Often, depression and infertility are in accord with each other.
Though a lot of notions lean towards the realization that infertility can cause depression, you might be surprised to know that people who have undergone depressive symptoms have higher chances of experiencing fertility problems. Additionally, it might strike you to realize that those who have postpartum depression are couples who have previously struggled with conception problems.
The bottom line is, people who are fertility challenged should not ignore the depressive symptoms that come along with the condition. Depression must be treated; otherwise, it will debilitate and take over your life severely.
When Sadness Becomes Depression
Infertility has a way to make the bearer feel sad. This is a typical occurrence. Infertility challenged individuals are often hit with sorrow once the news is revealed when treatments are unsuccessful, and if the diagnosis is final. People who are infertile will also feel heartbroken when they encounter episodes of fertility struggles and upon knowing that friends or relatives are giving baby showers left and right. This is normal sadness for infertile men or women.
Depression, on the other hand, is something that does not get lifted quickly. It lingers and often involves a variety of symptoms that are most likely to influence your well-being and interfere with your life. Usually, the severity of depression is primarily dependent on the scope of the condition’s affectation in one’s life.
To know if you have depression when you have infertility issues, you should be experiencing the following:
- Melancholia that lasts for months
- Helplessness and hopelessness that cannot easily be shaken off
- Irritation and anger towards the people around you
- Sleep problems
- Lack of energy and motivation to accomplish tasks
- Other definitive symptoms
Causes Of Depression Related To Infertility
Infertility is not just stressful, but it can also have a considerable impact on a couple’s sex life and overall relationship, the individual’s self-worth, and the activities of daily living. Treatments and testing to counter infertility can make people feel like the condition has become their entire life due to seemingly endless doctor appointments. All of these factors, including the fact that infertility challenged individuals have a poor support network, are potential contributors to the development and progression of depression.
Furthermore, due to the feelings of shame and guilt, infertile individuals find it more challenging to communicate with family and friends about their feelings and struggles. This type of isolation also contributes strongly to the occurrence of depression.
Relieving Stress Caused By Infertility
Stress is one of the main reasons why depression occurs with infertility challenged individuals; therefore, relieving stress can be helpful in treating the disorder. It might be true that infertility is a circumstance that one cannot change, but it is the person’s own volition if they are willing to take a stand against the stress. Here are some of the ways to relieve stress caused by infertility:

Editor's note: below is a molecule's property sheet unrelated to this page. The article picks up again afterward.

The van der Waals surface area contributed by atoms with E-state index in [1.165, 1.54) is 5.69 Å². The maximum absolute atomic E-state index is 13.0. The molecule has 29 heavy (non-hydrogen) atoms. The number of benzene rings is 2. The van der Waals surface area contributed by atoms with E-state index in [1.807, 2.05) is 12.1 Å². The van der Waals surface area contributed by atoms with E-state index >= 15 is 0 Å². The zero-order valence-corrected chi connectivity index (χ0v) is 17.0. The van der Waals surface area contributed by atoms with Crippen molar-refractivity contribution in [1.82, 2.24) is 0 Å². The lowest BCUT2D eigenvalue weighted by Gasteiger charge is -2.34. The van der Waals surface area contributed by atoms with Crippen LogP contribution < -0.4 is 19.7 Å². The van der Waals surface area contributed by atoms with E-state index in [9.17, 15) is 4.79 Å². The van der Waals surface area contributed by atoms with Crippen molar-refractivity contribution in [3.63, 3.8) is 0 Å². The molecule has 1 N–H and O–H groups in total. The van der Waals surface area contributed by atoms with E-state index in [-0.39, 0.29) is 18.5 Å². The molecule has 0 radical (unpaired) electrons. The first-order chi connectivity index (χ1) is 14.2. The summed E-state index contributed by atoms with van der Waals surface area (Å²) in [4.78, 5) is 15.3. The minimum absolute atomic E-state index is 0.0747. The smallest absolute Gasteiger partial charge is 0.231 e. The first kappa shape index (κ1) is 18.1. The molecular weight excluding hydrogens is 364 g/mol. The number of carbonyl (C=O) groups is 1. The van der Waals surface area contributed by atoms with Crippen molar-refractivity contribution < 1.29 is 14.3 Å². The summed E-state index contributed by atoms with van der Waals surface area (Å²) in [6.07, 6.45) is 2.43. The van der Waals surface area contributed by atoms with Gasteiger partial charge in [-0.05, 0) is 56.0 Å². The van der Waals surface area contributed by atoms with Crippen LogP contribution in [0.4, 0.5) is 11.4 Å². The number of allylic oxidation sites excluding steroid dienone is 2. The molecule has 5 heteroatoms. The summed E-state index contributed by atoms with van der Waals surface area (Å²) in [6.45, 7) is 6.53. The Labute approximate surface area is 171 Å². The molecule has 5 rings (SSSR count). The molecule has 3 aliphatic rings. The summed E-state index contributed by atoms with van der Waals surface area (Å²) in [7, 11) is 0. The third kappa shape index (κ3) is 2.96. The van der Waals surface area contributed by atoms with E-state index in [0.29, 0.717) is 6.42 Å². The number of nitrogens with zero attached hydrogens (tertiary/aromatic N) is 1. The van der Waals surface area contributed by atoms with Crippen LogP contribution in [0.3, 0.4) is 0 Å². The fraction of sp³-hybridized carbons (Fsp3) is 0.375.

- Enroll in yoga classes or other programs that teach mind-body techniques.
- Stick with calming foods and not comfort foods.
- Adopt a pet.
- Unplug from everything and escape environments that perpetuate toxicity.
- Get a new hobby or revive an old one.
- Dance or sing it out.
Is Bearing A Child The Cure For Depression?
If the primary reason why a person is depressed is due to the inability to get pregnant, it’s plausible to assume that achieving the state of being pregnant has a higher chance of getting rid of depression. Nonetheless, that’s not always true in some instances. In fact, individuals who have tried conceiving and finally becoming pregnant are more likely to experience depression during their pregnant stage, and the condition can worsen in their postpartum phase.
Deciding To Get Better
Most of the time, couples tend to hesitate to seek treatment mainly because of this notion that medications like antidepressants can significantly affect the process of conception. The truth is, not all antidepressants can adversely affect individuals who are trying to get pregnant. More so, reports are indicating the positive effects of pharmacotherapy and psychotherapy on women who are trying to conceive. Aside from medications, depression treatments include mind-body therapies, talk therapy, and support groups.
For couples that are undergoing infertility and depression issues, talking to your medical provider is necessary. Usually, if both conditions are present, a psychiatrist and a fertility doctor would work hand-in-hand to provide optimum care and counseling.